MasterCard Inc. (MA:US), the second-biggest U.S. payments network, fell the most since August after first- quarter revenue missed analysts’ estimates.
MasterCard declined as much as 3.1 percent in New York trading and slid $15.12, or 2.7 percent, to $537.81 at 11 a.m. Revenue increased 8.4 percent to $1.91 billion from a year earlier, the Purchase, New York-based firm said today in a statement. That compares with the $1.93 billion estimate of 29 analysts surveyed by Bloomberg.
“Revenues were short of our below-consensus estimate, as volume and processed transaction growth slowed more than expected,” Tien-Tsin Huang, an analyst with JPMorgan Chase & Co., said in a note to clients today. “We’d like to see consensus estimates move lower.”
MasterCard Chief Executive Officer Ajay Banga is targeting markets in Latin America, Asia and Africa to counter sluggish consumer spending in the U.S. and Europe. Purchases by U.S. consumers slowed in March after the strongest gain in five months, showing the biggest part of the country’s economy lost momentum as the first quarter drew to a close.
First-quarter profit (MA:US) increased 12 percent to $766 million, or $6.23 a share, from $682 million, or $5.36, a year earlier, the firm said, topping the $6.17 average estimate (MA:US) of 33 analysts surveyed by Bloomberg.
“Our performance was completely in line with our expectations,” Chief Financial Officer Martina Hund-Mejean said in a phone interview. “We have not changed our outlook at all.”
MasterCard climbed 13 percent this year through yesterday, outpacing (MA:US) the 5.1 percent gain for the 70-company Standard & Poor’s 500 Information Technology Index.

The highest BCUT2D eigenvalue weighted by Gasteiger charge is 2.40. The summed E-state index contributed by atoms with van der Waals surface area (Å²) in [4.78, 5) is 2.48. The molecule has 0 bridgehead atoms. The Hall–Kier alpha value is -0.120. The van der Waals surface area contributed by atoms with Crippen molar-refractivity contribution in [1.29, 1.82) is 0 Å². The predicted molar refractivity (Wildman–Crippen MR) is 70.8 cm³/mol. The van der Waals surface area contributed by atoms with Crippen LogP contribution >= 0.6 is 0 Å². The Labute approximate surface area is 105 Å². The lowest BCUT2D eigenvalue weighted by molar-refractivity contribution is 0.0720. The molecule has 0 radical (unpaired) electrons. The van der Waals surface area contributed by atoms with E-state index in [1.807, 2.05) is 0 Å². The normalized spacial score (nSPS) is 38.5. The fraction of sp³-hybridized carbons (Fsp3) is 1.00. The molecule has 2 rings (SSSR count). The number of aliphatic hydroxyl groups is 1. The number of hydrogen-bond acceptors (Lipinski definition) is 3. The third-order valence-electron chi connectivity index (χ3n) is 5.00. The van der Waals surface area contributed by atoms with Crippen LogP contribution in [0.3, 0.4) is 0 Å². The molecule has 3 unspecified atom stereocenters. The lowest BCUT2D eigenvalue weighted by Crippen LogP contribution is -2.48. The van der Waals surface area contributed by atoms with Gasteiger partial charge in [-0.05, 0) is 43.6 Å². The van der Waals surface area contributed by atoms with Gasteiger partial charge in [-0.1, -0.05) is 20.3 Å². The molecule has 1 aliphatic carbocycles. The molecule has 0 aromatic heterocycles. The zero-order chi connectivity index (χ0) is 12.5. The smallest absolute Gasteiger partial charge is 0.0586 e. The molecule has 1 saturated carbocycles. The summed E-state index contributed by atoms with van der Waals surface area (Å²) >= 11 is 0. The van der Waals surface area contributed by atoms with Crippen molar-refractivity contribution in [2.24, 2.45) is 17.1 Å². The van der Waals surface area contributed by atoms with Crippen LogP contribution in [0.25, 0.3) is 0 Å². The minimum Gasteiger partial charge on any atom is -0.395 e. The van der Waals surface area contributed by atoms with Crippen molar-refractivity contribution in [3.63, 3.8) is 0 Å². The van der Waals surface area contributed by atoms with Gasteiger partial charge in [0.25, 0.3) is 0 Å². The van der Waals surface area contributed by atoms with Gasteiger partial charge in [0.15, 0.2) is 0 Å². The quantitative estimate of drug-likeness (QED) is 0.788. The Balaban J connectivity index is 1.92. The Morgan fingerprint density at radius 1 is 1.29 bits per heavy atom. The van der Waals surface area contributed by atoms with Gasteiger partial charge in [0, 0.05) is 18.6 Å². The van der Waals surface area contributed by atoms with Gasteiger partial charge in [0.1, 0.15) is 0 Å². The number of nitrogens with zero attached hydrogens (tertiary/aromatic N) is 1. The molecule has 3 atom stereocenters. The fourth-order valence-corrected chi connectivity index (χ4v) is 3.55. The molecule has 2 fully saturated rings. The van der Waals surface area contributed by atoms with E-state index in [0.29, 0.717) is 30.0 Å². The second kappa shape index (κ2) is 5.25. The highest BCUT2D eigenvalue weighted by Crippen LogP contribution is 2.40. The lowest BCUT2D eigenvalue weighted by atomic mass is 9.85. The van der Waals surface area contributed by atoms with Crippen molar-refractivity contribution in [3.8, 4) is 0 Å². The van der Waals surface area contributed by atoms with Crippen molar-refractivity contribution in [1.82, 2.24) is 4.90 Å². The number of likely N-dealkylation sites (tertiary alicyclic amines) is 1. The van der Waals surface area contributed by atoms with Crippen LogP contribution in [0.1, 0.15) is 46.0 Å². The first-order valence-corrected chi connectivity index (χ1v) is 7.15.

Worldwide spending on MasterCard- and Maestro-branded cards rose 10 percent to $690 billion in the quarter, adjusted for currency fluctuations, the company said. Spending by consumers outside their home countries surged 16 percent. Processed transactions advanced 12 percent to 8.7 billion.
While U.S. consumer spending had a “rebound” in January compared with the prior year, February had “a very weak performance,” Hund-Mejean said. Consumers spent less after being hit with higher payroll taxes that took effect in January, she said.
MasterCard’s operating expenses increased 5.4 percent to $799 million, mainly because of higher personnel expenses, the firm said. The firm is likely to boost total 2013 costs by just below 8 percent as it adds staff, Hund-Mejean said.
Visa Inc. (V:US), the world’s biggest payments network, is scheduled to report fiscal second-quarter results later today. The Foster City, California-based company may say net income fell 7 percent to $1.2 billion, according to the average estimate (V:US) of 21 analysts in a Bloomberg survey.
American Express Co. (AXP:US), the third-biggest U.S. network, and No. 4 Discover Financial Services (DFS:US), both said last month that first-quarter profits rose as customer card spending increased.
To contact the reporter on this story: Donal Griffin in New York at email@example.com
To contact the editor responsible for this story: David Scheer at firstname.lastname@example.org